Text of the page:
Here’s a conversation I had recently about process with a project manager I adore working with. In this scene, the ‘PM’ is the project Manager and ‘Me’ is the Business Analyst.
PM: ‘ I need to know what the work is for this project.’
ME: ‘I need to understand what the process is so I can identify the work.’
PM: ‘I don’t need to know the process. I need to know what the work is.’
ME: ‘When I understand what the process is I will know what is changing and what the work is’
PM: ‘The process isn’t the work.’
ME: ‘Trust me, it will appear!’
Anyone else have a conversation like this? I can’t make this stuff up! It is imperative analysts consider understanding the current business process before they can identify the work to change it. There is nothing I am involved in that doesn’t involve a change to a process. Some of these may be more seamless to a business user. For example, adding an existing date field to the output of a report. The process to get the report isn’t changing; it will now contain additional data. Some processes will have no data changes but will improve quality and the work is creating new standard operating procedures and training staff to follow a new process.
Why is process a foundation?
Knowing where I am today is the foundation to understanding where I need to go. Business analysis is many things, one is understanding the interactions between people and systems. What is the input to the system and who makes the input? How is the input transformed into output? Who receives the output? What is exchanged anywhere in that cycle? That is all a series of processes.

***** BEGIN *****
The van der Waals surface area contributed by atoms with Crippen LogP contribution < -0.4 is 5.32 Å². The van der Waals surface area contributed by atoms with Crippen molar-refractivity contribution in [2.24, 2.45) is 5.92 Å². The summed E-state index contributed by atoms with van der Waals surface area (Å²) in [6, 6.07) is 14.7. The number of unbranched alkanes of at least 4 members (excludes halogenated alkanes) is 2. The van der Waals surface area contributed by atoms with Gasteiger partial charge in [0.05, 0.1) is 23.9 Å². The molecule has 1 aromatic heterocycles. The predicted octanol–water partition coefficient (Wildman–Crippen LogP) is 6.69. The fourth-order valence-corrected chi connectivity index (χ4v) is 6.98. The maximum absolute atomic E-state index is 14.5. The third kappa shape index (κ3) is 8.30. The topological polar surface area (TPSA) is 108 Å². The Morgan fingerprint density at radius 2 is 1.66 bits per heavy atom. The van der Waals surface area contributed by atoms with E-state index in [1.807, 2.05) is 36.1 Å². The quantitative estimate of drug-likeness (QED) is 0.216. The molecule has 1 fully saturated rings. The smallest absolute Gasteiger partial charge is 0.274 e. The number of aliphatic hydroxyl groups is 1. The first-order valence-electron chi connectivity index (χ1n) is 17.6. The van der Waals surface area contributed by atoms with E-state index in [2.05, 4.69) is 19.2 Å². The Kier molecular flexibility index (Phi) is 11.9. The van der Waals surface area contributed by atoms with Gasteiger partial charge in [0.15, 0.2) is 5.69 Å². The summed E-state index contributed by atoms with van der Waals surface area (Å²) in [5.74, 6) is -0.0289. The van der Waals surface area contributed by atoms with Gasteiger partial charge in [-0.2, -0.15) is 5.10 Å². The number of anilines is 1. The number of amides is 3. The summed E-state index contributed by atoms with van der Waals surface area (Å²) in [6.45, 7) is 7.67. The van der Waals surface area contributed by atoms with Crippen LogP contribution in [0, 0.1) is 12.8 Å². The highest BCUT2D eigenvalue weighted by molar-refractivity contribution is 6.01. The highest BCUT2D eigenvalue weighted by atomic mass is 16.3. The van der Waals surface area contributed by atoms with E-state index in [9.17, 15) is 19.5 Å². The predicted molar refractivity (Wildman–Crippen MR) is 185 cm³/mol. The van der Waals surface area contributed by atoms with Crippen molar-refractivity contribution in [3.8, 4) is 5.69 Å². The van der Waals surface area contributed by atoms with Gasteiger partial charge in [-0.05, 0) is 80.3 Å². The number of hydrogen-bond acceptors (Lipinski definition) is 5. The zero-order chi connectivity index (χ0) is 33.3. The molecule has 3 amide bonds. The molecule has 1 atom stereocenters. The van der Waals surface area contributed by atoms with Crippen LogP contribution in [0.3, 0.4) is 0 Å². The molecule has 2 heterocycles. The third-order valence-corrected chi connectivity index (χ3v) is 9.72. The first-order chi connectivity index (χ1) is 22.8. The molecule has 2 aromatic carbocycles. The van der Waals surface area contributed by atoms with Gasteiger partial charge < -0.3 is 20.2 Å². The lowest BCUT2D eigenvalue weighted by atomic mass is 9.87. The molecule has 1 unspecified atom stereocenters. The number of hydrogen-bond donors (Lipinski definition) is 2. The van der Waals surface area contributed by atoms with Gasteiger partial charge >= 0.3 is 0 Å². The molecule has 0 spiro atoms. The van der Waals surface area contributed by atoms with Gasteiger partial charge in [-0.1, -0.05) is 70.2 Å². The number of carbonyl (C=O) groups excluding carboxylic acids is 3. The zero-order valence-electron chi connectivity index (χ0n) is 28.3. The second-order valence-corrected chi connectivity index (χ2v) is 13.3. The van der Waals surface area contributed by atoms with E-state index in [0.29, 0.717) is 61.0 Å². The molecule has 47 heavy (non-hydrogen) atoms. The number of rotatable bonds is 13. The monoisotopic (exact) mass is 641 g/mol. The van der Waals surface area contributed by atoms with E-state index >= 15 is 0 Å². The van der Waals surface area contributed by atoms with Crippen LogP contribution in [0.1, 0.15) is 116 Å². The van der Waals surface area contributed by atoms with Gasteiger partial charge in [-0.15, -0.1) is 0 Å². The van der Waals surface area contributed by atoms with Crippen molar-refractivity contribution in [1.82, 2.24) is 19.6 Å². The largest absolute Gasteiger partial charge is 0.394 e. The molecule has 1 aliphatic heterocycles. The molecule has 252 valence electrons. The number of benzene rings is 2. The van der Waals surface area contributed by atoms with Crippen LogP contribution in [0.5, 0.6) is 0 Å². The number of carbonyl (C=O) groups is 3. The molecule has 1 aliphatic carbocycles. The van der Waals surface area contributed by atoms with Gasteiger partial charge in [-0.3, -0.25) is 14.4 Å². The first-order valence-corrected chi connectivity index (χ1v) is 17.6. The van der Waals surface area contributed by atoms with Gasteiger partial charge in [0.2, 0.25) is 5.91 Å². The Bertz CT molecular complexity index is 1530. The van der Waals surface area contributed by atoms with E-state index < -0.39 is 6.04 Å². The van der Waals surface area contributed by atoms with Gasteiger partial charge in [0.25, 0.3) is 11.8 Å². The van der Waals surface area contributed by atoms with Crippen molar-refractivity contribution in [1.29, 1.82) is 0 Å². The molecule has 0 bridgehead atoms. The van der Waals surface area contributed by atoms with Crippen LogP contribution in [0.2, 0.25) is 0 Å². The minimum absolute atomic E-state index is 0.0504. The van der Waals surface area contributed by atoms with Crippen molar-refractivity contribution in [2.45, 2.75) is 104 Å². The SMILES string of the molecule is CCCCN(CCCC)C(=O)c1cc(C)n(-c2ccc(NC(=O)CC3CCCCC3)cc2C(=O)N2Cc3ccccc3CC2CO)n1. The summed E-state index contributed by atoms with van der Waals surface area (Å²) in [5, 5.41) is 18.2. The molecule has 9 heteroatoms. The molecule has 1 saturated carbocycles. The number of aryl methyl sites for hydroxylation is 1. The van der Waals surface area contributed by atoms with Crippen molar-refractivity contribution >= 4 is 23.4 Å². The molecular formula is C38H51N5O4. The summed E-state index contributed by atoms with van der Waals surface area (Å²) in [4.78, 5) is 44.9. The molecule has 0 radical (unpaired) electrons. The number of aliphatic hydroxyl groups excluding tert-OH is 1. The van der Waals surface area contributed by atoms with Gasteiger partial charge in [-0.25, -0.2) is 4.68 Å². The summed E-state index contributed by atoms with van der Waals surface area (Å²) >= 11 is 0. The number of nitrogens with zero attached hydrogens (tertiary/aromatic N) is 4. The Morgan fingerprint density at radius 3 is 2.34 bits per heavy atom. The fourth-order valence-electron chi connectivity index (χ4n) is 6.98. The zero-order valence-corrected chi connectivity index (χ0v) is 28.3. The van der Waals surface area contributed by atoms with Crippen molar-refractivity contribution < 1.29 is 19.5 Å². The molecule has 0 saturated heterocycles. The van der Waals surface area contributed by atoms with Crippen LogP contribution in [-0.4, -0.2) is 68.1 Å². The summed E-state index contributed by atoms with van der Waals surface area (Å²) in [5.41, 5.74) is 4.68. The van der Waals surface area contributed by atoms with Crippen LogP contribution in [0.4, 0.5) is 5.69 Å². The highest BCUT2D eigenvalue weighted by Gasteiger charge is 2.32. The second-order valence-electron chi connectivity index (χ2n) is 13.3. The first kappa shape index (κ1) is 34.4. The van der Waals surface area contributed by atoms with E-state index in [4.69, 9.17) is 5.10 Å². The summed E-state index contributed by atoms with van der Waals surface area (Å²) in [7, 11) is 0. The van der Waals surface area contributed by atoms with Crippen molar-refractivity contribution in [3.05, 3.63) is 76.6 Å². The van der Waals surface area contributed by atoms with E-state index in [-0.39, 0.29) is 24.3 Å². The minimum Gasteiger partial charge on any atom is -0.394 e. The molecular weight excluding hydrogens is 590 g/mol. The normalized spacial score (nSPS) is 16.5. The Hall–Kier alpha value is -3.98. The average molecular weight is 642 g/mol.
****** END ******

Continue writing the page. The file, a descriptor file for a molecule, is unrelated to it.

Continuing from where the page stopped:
It is fundamental to be able to observe, interview and elicit information from a stakeholder and understand the business process transformation that occurs. Spending time discovering the current process will outline the work that needs to be done as you understand the problem you are trying to solve and design the solution. Skipping this step introduces assumptions about how the work is done today. Interfaces, stakeholders, and data are a guess if you don’t have the map of where you are today.
Have you ever been lost and not known where you are but know you need to get back to where you started? Navigation requires an understanding of your current location and future direction. Once I know where you are and where you want to go, I can give you directions to get there. It’s the same with projects and process. I can’t tell you how to get there (the solution design) until I know where I am (current process) and where I want to go in the future (project purpose, goals).
I don’t have time to do a process map of the current state!
I understand that time is short for business analysts. Many analysts tell me they can’t do a process map. I’ve been told by more than one project manager that they didn’t think I needed to do that work. My answer is you don’t have time not to. A process map does not have to be a completed deep dive into all the handoffs and steps. It needs to give you enough information to understand the people and systems involved and the high level data transformation that happens.
How much time is it?
This doesn’t take weeks to accomplish. With any luck there is some process work you can use to start with to glean information from to start and confirm if the process is in place. If nothing exists, focus on your interview skills and find an architect or SME with knowledge to help you understand the high level. Having this to start with will help you identify gaps in current state vs future state. As you continue work you can listen for changes to this understanding and take note of additional questions to ask. You will not regret the investment in understanding a process. The more that you practice the more quickly you can get enought detail of a current state process for a foundation. Find a balance between too much detail and just enough and it is ok if the lines aren’t perfect, it really is!
A BA Without Borders